Last summer, President Obama tried to be conciliatory with Iran and pressure Israel. Now he is imposing sanctions on the Iranians and embracing Prime Minister Netanyahu. Obama and his aides realize that they have to work with Netanyahu. They also know that any political agreement Netanyahu signs will get the sweeping support of 70 to 80% of the Israeli public. That recognition helped bring about Washington's transition from bashing to caressing.
Netanyahu did his bit to change the American approach. He accepted the two-state principle, froze construction in the settlements, quietly blocked building for Jews and demolition of Palestinian homes in east Jerusalem, and eased the Gaza blockade. (Ha'aretz)
The current Israeli government is usually depicted in Washington as a radical, far-right demon, not ready to accept sacrifices in order to achieve the two-state solution, yet nothing could be further from the truth. The Netanyahu government has made abundantly clear that it accepts the two-state solution and it has done the unthinkable - the announcement of a moratorium on further settlements. The real problem here has not been Netanyahu, but actually the Palestinian Authority - always dissatisfied and always asking for more. The Americans should actually be twisting Abbas' arm. (Strategic Studies Group-Spain)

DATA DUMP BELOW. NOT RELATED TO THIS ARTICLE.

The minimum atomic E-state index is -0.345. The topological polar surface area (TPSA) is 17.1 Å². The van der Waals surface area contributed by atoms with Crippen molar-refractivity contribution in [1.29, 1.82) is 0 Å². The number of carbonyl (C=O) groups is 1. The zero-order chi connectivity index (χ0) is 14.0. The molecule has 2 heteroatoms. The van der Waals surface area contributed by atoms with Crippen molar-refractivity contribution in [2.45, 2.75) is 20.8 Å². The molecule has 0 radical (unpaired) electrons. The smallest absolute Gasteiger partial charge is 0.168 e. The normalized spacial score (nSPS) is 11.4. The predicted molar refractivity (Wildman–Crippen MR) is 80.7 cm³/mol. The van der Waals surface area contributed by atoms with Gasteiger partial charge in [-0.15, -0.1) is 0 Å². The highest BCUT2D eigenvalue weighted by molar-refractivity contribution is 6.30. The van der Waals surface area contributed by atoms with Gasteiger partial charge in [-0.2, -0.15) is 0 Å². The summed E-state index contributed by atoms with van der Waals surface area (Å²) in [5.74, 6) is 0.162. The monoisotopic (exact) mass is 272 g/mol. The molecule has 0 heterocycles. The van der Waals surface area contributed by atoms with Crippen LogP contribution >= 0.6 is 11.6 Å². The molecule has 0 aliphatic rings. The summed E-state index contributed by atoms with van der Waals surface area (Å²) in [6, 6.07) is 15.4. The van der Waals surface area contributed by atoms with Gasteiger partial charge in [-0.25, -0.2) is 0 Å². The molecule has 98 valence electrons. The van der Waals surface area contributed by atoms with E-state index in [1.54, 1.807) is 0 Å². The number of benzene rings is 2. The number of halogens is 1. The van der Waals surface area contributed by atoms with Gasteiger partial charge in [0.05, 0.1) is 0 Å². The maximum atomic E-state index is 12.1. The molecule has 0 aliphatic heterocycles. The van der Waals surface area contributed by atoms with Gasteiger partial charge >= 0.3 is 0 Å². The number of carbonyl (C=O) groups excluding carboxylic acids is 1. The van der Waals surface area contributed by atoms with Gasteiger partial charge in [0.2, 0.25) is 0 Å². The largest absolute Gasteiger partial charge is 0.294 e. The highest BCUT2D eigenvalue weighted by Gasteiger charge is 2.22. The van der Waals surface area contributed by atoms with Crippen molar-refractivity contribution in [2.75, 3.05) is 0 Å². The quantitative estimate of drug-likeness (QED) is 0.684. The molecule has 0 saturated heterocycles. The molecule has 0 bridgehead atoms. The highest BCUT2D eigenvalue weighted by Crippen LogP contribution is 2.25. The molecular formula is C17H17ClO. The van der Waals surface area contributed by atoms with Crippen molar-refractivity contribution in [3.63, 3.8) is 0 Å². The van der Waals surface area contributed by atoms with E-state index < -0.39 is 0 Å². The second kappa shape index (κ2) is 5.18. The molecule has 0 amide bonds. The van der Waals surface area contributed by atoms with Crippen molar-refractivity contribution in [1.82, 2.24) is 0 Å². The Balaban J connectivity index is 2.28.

In their latest meeting, Obama lauded Netanyahu and his policy, treated him with respect, and stressed areas of agreement. Obama's previous strategy of exerting brutal pressure on the prime minister and creating a crisis in U.S.-Israel relations did not produce the hoped-for results, did not improve America's status in the Arab and Muslim world, did not promote talks between Israel and the Palestinians, and did not prompt strategic shifts in Netanyahu's policy. The opposite was true: The Palestinians reached the conclusion that they need not do a thing - the U.S. will do the job for them and elicit all the concessions they demanded from Israel. Professor Eytan Gilboa is a political science and communication lecturer at Bar-Ilan University. (Ynet News)